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By Louis Bedigian

Dish Network (NASDAQ: DISH) is now the proud owner of a shiny and new – I mean tarnished and old – video rental chain! Isn't it exciting?

After dropping $320 million to acquire Blockbuster (OTC:BLOAQ), Dish is now faced with a lot of choices, most notably: what can be done with the 1,700+ retail locations that are still in operation? It's a tough decision, to be certain. Earlier this morning, Bloomberg spoke about the rumors that Dish may convert some of the Blockbuster locations to Dish sign-up centers. However, Bloomberg's sources say that the company's CEO, Charles Ergen, is not interested in getting into the retail business.

The official (though somewhat vague) word on the buyout comes from Dish Network's Executive Vice President of Sales, Marketing and Programming, Tom Cullen. “With its more than 1,700 store locations, a highly recognizable brand and multiple methods of delivery, Blockbuster will complement our existing video offerings while presenting cross-marketing and service extension opportunities for Dish Network,” Cullen said in a press release. “While Blockbuster's business faces significant challenges, we look forward to working with its employees to re-establish Blockbuster's brand as a leader in video entertainment.”

While Cullen may not have revealed Dish's full intensions with the company, he certainly left a few clues.

“Highly Recognizable Brand”

This, obviously, is the primary reason for acquiring a company like Blockbuster. While the Blockbuster brand has certainly taken a beating in terms of consumer satisfaction, it is still, as Cullen puts it, “highly recognizable.” That recognition could help Dish in the marketplace, where it must find a way to differentiate its on demand offerings. From a marketing perspective, Dish could brag about being the only satellite provider that gives consumers a “Blockbuster night.”

“Multiple Methods of Delivery”

Was Cullen merely reiterating Blockbuster's current features? Or are Dish's top executives seriously impressed with this aspect of the company? If the latter is true, then we might see the retail locations survive a bit longer than expected.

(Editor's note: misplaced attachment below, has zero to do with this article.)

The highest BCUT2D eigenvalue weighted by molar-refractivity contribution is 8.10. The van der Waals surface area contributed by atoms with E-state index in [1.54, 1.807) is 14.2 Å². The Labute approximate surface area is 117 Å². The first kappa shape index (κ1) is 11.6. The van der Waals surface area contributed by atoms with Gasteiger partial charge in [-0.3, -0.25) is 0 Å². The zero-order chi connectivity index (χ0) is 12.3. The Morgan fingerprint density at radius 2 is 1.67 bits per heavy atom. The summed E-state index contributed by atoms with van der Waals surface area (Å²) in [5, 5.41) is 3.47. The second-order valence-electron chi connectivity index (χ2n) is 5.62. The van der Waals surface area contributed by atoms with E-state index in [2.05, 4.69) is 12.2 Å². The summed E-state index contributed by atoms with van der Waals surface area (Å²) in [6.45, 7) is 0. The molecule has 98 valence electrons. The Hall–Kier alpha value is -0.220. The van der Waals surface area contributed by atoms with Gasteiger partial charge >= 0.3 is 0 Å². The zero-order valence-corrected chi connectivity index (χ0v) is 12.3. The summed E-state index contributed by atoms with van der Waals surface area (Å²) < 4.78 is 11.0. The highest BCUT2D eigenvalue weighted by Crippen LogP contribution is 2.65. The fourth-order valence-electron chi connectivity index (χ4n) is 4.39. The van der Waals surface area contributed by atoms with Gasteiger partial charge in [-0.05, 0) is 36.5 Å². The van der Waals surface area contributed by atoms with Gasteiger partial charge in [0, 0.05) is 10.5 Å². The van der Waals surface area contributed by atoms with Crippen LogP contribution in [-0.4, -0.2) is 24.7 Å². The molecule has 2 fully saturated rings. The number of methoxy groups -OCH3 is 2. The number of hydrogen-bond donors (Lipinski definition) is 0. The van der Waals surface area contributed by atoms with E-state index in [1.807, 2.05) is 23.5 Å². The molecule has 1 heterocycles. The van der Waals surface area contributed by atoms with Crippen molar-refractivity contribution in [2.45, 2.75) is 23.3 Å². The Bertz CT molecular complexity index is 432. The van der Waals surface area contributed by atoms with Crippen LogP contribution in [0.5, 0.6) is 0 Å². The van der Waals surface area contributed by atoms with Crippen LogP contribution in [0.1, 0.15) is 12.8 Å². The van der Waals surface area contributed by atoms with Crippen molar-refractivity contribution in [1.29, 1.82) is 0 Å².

At the very least, Dish is likely to take advantage of Blockbuster's By Mail offering and use it to promote its satellite service, leading us to…

“Cross-Marketing and Service Extension Opportunities”

This one is hard to believe. While Dish could easily use the existing Blockbuster locations to support its satellite service, it seems unlikely that the company intends to do so for the next several years. More likely, this would serve as a transitional phase to wind down the old Blockbuster format while simultaneously promoting the Dish brand.

As far as “service extension opportunities” are concerned, Cullen's words may be hinting at deals for Dish and Blockbuster customers alike. Ex: regular Blockbuster customers could receive coupons for a low-cost, six-month “trial” of the Dish service, while Dish customers could receive coupons for Blockbuster's By Mail offering.

“Faces Significant Challenges”

That's a bit of an understatement, wouldn't you say? Any company in a competitive market faces “significant challenges.” But Blockbuster is in a market that now belongs to Netflix (NASDAQ:NFLX). That isn't going to change just because of this acquisition.

“Re-Establish Blockbuster's Brand as a Leader in Video Entertainment”

Maybe Dish will, maybe Dish won't. But if the company is serious about re-establishing Blockbuster's brand, it needs to lure us with a ton of free content.

Over the past few years, Hulu has grown tremendously by giving consumers free episodes of new TV shows, entire collections of old TV shows, and a handful of movies. The company would love nothing more than to charge us a monthly fee for everything that we watch. But for now, it only charges for its premium content.

Dish needs to do the same with The company should start by striking a deal with film studios to stream select films (recent films) for free. Dish could take the loss now by paying the studios whatever they would normally make from a paid stream, and benefit later by earning the interest of millions of consumers. Dish could soften its short-term loss with pre- and post-film advertisements, sponsorships, and other deals.

The Future and Beyond

If done properly, Blockbuster could be more than a catalyst for Dish subscriptions; it could become its own streaming empire. Under current management, this hasn't happened. The company squandered every opportunity it had and took too long to adapt to Netflix's business model.

But with a few adjustments, a willingness to offer free content (desirable content), and the realization that Blockbuster movies should not be exclusive to Dish subscribers, there might still be hope for a comeback.

Disclosure: I have no positions in any stocks mentioned, and no plans to initiate any positions within the next 72 hours.